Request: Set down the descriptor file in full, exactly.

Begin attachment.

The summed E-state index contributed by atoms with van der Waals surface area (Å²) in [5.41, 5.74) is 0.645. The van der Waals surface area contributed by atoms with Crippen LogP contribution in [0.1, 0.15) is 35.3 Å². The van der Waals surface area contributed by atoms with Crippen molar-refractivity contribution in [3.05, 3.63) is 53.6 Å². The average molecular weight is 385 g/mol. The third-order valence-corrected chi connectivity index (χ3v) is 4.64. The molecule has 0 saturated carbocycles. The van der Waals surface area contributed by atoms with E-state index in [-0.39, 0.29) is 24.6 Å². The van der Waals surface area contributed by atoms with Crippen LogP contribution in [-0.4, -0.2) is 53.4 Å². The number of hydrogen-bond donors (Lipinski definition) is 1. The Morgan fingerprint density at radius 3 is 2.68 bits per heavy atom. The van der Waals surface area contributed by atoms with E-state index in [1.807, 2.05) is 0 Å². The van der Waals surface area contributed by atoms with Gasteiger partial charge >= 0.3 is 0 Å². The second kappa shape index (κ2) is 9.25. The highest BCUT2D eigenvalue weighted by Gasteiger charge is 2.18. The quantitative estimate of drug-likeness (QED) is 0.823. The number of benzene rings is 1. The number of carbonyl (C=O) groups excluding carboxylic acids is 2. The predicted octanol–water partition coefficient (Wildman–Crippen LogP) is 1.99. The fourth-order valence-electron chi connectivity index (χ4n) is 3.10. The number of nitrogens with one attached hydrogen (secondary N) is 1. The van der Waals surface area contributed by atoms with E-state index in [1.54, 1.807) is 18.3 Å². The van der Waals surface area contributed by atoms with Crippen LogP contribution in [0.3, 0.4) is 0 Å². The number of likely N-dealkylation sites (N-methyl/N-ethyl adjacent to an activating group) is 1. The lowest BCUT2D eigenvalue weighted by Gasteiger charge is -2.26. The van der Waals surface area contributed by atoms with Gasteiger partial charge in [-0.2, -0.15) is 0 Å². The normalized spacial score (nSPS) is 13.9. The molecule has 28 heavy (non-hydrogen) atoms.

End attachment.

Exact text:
The summed E-state index contributed by atoms with van der Waals surface area (Å²) in [5.41, 5.74) is 0.645. The van der Waals surface area contributed by atoms with Crippen LogP contribution in [0.1, 0.15) is 35.3 Å². The van der Waals surface area contributed by atoms with Crippen molar-refractivity contribution in [3.05, 3.63) is 53.6 Å². The average molecular weight is 385 g/mol. The third-order valence-corrected chi connectivity index (χ3v) is 4.64. The molecule has 0 saturated carbocycles. The van der Waals surface area contributed by atoms with E-state index in [-0.39, 0.29) is 24.6 Å². The van der Waals surface area contributed by atoms with Crippen LogP contribution in [-0.4, -0.2) is 53.4 Å². The number of hydrogen-bond donors (Lipinski definition) is 1. The Morgan fingerprint density at radius 3 is 2.68 bits per heavy atom. The van der Waals surface area contributed by atoms with E-state index in [1.807, 2.05) is 0 Å². The van der Waals surface area contributed by atoms with Gasteiger partial charge >= 0.3 is 0 Å². The second kappa shape index (κ2) is 9.25. The highest BCUT2D eigenvalue weighted by Gasteiger charge is 2.18. The quantitative estimate of drug-likeness (QED) is 0.823. The number of benzene rings is 1. The number of carbonyl (C=O) groups excluding carboxylic acids is 2. The predicted octanol–water partition coefficient (Wildman–Crippen LogP) is 1.99. The fourth-order valence-electron chi connectivity index (χ4n) is 3.10. The number of nitrogens with one attached hydrogen (secondary N) is 1. The van der Waals surface area contributed by atoms with E-state index in [1.54, 1.807) is 18.3 Å². The van der Waals surface area contributed by atoms with Crippen LogP contribution in [0.3, 0.4) is 0 Å². The number of likely N-dealkylation sites (N-methyl/N-ethyl adjacent to an activating group) is 1. The lowest BCUT2D eigenvalue weighted by Gasteiger charge is -2.26. The van der Waals surface area contributed by atoms with Gasteiger partial charge in [-0.2, -0.15) is 0 Å². The normalized spacial score (nSPS) is 13.9. The molecule has 28 heavy (non-hydrogen) atoms.